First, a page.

Under Missouri law, negligence exists when one person owes a duty of care to another, breaches that duty, and causes harm as a result. With respect to driving, the duty owed to others is to operate your vehicle in a safe manner. If another driver breached their duty to operate their vehicle safely and you were injured as a result, you may have a personal injury claim based on that driver’s negligence.
How is Negligence Determined?
In Missouri, drivers must use the highest standard of care when operating a motor vehicle, and in Kansas, drivers must use ordinary care when operating a motor vehicle.
Missouri is a pure comparative negligence jurisdiction. This means that each person will be liable for the amount of damage that is proportionate to their percentage of responsibility for the car accident. For instance, if the victim of a car crash did not come to a complete stop at a stop sign, and this factor is found to have contributed 10% to the accident, the driver’s damage award will be reduced by 10%. This applies to multi-vehicle collisions, as well, with the total amount of damages allocated based on the percentage of fault attributed to each involved party.
What do I Have to Show in a Personal Injury Claim?
In order to prevail on a personal injury claim, you will have to show that the defendant had a duty to act with care; that the defendant breached this duty; that this breach proximately caused harm to you; that the defendant suffered damage as a result of this harm.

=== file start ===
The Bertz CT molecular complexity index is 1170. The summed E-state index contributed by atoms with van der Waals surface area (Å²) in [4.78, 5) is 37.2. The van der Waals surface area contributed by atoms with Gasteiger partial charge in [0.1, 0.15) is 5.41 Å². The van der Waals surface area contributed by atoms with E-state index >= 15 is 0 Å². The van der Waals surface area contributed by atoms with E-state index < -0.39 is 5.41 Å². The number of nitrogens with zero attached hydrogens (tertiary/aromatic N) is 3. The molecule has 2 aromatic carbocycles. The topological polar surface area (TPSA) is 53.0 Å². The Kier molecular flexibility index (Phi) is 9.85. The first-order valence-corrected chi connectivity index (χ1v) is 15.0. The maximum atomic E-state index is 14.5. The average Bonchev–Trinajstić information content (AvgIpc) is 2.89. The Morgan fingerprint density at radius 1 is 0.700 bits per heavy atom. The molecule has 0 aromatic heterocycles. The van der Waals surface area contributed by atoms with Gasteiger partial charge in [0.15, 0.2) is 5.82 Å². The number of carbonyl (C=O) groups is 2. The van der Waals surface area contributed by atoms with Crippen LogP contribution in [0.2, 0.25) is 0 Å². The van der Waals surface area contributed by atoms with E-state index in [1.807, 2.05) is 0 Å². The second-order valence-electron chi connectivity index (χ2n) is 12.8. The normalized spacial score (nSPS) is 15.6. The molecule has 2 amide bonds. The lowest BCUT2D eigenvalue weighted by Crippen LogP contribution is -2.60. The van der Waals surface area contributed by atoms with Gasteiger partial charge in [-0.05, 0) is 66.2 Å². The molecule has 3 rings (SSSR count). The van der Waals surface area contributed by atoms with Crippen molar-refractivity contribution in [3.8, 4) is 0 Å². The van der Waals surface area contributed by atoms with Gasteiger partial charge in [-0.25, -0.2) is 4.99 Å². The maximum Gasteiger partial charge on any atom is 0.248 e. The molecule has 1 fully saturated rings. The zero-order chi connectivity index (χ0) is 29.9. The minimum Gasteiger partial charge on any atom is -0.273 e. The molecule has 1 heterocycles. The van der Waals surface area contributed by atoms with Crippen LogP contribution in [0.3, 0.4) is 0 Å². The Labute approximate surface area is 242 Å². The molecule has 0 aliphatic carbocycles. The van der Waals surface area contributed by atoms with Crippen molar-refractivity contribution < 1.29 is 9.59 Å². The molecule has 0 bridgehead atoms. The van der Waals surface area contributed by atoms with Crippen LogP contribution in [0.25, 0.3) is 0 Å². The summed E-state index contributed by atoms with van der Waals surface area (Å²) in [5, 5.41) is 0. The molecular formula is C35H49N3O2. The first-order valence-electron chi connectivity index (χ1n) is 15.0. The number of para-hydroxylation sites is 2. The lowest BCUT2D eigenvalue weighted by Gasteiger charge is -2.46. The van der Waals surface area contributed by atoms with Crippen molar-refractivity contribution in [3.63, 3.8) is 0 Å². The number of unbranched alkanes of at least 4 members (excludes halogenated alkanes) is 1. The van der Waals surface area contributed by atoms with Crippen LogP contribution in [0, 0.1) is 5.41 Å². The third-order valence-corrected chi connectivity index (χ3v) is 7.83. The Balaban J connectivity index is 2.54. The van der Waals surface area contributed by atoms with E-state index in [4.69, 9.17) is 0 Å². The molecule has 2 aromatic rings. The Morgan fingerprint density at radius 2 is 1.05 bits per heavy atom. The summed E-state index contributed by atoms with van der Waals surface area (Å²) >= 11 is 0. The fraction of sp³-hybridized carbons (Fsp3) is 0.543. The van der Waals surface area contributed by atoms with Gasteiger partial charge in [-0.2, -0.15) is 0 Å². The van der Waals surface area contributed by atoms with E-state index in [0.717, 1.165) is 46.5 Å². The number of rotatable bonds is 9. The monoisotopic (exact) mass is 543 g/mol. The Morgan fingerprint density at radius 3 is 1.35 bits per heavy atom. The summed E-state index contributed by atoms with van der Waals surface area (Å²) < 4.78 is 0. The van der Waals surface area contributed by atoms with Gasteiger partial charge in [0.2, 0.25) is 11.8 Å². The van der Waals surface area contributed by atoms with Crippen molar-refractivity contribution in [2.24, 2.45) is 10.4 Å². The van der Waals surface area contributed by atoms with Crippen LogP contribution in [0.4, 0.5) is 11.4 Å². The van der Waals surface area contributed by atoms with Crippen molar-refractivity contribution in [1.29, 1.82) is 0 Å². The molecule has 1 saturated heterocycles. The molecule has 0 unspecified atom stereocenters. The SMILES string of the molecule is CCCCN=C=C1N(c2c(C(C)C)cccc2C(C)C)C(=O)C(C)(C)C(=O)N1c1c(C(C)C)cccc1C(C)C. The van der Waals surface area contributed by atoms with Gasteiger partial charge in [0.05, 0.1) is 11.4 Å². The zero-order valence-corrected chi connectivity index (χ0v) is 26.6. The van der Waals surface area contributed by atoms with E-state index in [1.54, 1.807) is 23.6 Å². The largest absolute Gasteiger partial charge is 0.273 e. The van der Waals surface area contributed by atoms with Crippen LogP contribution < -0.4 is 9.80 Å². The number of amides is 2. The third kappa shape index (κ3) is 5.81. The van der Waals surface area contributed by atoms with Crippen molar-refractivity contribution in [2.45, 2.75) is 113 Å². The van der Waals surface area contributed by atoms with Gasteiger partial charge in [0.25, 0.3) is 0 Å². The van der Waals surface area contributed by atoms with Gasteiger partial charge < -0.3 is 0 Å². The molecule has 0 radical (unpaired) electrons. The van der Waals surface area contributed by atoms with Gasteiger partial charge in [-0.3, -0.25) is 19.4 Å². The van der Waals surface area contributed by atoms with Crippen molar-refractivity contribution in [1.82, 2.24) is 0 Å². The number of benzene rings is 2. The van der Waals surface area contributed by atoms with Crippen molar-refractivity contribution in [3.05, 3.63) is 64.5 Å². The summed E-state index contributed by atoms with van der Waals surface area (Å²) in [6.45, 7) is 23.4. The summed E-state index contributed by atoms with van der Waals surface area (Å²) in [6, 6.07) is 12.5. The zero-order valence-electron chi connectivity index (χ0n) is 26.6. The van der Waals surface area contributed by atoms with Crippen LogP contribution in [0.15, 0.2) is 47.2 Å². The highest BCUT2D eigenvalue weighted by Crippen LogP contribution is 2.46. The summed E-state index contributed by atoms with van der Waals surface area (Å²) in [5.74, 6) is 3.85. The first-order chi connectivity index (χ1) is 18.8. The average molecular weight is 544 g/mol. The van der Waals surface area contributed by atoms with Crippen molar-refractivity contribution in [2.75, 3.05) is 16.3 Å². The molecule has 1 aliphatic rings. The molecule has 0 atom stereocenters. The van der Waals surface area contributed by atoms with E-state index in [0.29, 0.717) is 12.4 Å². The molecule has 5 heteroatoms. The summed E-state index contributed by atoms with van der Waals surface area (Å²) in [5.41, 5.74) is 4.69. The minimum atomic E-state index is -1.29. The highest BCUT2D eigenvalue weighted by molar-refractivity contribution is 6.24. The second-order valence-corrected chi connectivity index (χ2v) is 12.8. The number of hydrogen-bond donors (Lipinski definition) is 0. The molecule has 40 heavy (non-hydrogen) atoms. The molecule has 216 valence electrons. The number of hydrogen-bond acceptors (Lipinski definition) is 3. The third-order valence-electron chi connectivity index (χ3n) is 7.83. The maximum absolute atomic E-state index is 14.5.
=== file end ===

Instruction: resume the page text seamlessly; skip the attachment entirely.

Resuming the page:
While this may seem straight-forward, the crux of a negligence claim is often establishing that the other driver’s conduct was the proximate cause of your injury—in other words, that your damage would not have occurred, but for the negligent conduct of the defendant. This is generally easier to establish in the context of car accidents than it can be in other areas of law, for instance, if the other driver was intoxicated or driving recklessly and caused the accident, it is fairly easy to establish that their negligent conduct was the but-for cause of the collision and any injuries resulting from it. It is also important to note that you will be expected to present evidence of all damage you suffered in the form of medical bills, documents reflecting financial impact, insurance claims, etc.
The comparative fault analysis still applies to personal injury claims. In Missouri, personal injury claims must be brought within five years of the accident, so if you have been injured and are weighing your options, reach out to speak with an experienced Missouri Personal Injury lawyer for a free consultation.
Talk to an Experienced Missouri Personal Injury Attorney
If you have been harmed by someone else’s negligence, it can be a frustrating and stressful experience with life-altering effects. Bringing a lawsuit can be one way to seek justice and make yourself financially whole. An experienced personal injury attorney can evaluate your unique circumstances and determine whether a lawsuit is the best option for you. If you have been injured due to another person’s negligence, call Aaron House at 816-875-4260 for a free consultation today.